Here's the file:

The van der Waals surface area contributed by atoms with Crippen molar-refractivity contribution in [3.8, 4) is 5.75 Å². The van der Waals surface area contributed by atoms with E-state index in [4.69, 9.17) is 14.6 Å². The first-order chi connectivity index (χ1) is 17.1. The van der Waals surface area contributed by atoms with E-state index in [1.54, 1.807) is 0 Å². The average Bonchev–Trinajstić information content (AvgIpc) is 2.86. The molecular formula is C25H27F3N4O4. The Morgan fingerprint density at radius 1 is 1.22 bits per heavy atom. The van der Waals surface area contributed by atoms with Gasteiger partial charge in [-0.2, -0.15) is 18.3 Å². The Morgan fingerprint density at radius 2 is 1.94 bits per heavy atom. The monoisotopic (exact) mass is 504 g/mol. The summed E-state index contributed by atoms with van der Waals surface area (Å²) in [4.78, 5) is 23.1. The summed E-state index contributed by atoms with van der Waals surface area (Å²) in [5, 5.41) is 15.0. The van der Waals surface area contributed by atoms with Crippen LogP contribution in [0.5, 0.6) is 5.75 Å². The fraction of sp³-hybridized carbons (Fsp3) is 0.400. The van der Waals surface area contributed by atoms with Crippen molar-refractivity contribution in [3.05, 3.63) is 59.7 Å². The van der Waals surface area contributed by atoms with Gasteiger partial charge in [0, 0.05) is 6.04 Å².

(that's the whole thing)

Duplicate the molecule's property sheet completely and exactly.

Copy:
The van der Waals surface area contributed by atoms with Crippen molar-refractivity contribution in [3.8, 4) is 5.75 Å². The van der Waals surface area contributed by atoms with E-state index in [4.69, 9.17) is 14.6 Å². The first-order chi connectivity index (χ1) is 17.1. The van der Waals surface area contributed by atoms with E-state index in [1.54, 1.807) is 0 Å². The average Bonchev–Trinajstić information content (AvgIpc) is 2.86. The molecular formula is C25H27F3N4O4. The Morgan fingerprint density at radius 1 is 1.22 bits per heavy atom. The van der Waals surface area contributed by atoms with Gasteiger partial charge in [-0.2, -0.15) is 18.3 Å². The Morgan fingerprint density at radius 2 is 1.94 bits per heavy atom. The monoisotopic (exact) mass is 504 g/mol. The summed E-state index contributed by atoms with van der Waals surface area (Å²) in [4.78, 5) is 23.1. The summed E-state index contributed by atoms with van der Waals surface area (Å²) in [5, 5.41) is 15.0. The van der Waals surface area contributed by atoms with Crippen LogP contribution in [0.5, 0.6) is 5.75 Å². The fraction of sp³-hybridized carbons (Fsp3) is 0.400. The van der Waals surface area contributed by atoms with Crippen molar-refractivity contribution in [3.05, 3.63) is 59.7 Å². The van der Waals surface area contributed by atoms with Gasteiger partial charge in [0, 0.05) is 6.04 Å².